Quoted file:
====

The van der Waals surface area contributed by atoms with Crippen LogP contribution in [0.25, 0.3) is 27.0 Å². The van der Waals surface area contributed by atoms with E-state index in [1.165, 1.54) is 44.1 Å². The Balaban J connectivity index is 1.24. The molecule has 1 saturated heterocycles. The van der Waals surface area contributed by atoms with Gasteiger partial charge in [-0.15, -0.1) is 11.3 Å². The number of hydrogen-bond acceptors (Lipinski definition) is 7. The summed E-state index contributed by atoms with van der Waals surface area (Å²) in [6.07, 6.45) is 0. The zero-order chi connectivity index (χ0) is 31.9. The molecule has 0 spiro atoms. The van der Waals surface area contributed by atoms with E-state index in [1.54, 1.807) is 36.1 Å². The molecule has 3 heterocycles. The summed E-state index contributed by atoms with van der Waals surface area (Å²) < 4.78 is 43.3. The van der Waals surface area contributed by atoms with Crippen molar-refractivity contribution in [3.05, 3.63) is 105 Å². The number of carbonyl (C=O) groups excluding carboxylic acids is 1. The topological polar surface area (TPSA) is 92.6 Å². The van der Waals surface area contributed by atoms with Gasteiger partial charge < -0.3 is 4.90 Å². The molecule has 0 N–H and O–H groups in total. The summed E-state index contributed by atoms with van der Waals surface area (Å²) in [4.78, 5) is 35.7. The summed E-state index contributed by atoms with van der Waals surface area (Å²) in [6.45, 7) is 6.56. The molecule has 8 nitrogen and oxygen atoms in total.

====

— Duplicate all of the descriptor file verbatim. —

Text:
The van der Waals surface area contributed by atoms with Crippen LogP contribution in [0.25, 0.3) is 27.0 Å². The van der Waals surface area contributed by atoms with E-state index in [1.165, 1.54) is 44.1 Å². The Balaban J connectivity index is 1.24. The molecule has 1 saturated heterocycles. The van der Waals surface area contributed by atoms with Gasteiger partial charge in [-0.15, -0.1) is 11.3 Å². The number of hydrogen-bond acceptors (Lipinski definition) is 7. The summed E-state index contributed by atoms with van der Waals surface area (Å²) in [6.07, 6.45) is 0. The zero-order chi connectivity index (χ0) is 31.9. The molecule has 0 spiro atoms. The van der Waals surface area contributed by atoms with E-state index in [1.54, 1.807) is 36.1 Å². The molecule has 3 heterocycles. The summed E-state index contributed by atoms with van der Waals surface area (Å²) < 4.78 is 43.3. The van der Waals surface area contributed by atoms with Crippen molar-refractivity contribution in [3.05, 3.63) is 105 Å². The number of carbonyl (C=O) groups excluding carboxylic acids is 1. The topological polar surface area (TPSA) is 92.6 Å². The van der Waals surface area contributed by atoms with Gasteiger partial charge < -0.3 is 4.90 Å². The molecule has 0 N–H and O–H groups in total. The summed E-state index contributed by atoms with van der Waals surface area (Å²) in [4.78, 5) is 35.7. The summed E-state index contributed by atoms with van der Waals surface area (Å²) in [6.45, 7) is 6.56. The molecule has 8 nitrogen and oxygen atoms in total.